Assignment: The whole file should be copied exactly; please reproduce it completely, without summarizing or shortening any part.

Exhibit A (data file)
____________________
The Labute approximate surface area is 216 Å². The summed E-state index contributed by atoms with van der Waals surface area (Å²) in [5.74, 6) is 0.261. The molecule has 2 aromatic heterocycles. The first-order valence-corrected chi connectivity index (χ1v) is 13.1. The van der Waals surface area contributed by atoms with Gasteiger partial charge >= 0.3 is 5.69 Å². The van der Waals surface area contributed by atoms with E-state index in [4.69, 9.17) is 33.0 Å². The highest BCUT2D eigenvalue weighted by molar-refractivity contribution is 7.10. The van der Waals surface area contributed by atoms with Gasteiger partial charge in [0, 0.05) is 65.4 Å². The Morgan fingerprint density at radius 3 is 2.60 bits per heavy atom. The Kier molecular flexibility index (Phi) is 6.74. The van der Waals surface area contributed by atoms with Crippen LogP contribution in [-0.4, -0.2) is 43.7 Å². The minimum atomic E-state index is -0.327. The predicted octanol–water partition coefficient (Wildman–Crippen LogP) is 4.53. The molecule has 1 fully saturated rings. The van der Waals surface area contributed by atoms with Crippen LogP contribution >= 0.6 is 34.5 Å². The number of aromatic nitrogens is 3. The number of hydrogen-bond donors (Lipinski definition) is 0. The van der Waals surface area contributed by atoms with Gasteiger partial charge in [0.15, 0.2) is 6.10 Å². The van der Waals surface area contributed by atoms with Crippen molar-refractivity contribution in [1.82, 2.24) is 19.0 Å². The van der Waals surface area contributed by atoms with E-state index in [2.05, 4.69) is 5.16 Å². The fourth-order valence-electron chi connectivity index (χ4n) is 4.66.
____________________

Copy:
The Labute approximate surface area is 216 Å². The summed E-state index contributed by atoms with van der Waals surface area (Å²) in [5.74, 6) is 0.261. The molecule has 2 aromatic heterocycles. The first-order valence-corrected chi connectivity index (χ1v) is 13.1. The van der Waals surface area contributed by atoms with Gasteiger partial charge >= 0.3 is 5.69 Å². The van der Waals surface area contributed by atoms with E-state index in [4.69, 9.17) is 33.0 Å². The highest BCUT2D eigenvalue weighted by molar-refractivity contribution is 7.10. The van der Waals surface area contributed by atoms with Gasteiger partial charge in [0, 0.05) is 65.4 Å². The Morgan fingerprint density at radius 3 is 2.60 bits per heavy atom. The Kier molecular flexibility index (Phi) is 6.74. The van der Waals surface area contributed by atoms with Crippen LogP contribution in [-0.4, -0.2) is 43.7 Å². The minimum atomic E-state index is -0.327. The predicted octanol–water partition coefficient (Wildman–Crippen LogP) is 4.53. The molecule has 1 fully saturated rings. The van der Waals surface area contributed by atoms with Crippen LogP contribution >= 0.6 is 34.5 Å². The number of aromatic nitrogens is 3. The number of hydrogen-bond donors (Lipinski definition) is 0. The van der Waals surface area contributed by atoms with Gasteiger partial charge in [0.15, 0.2) is 6.10 Å². The van der Waals surface area contributed by atoms with Crippen molar-refractivity contribution in [1.82, 2.24) is 19.0 Å². The van der Waals surface area contributed by atoms with E-state index in [2.05, 4.69) is 5.16 Å². The fourth-order valence-electron chi connectivity index (χ4n) is 4.66.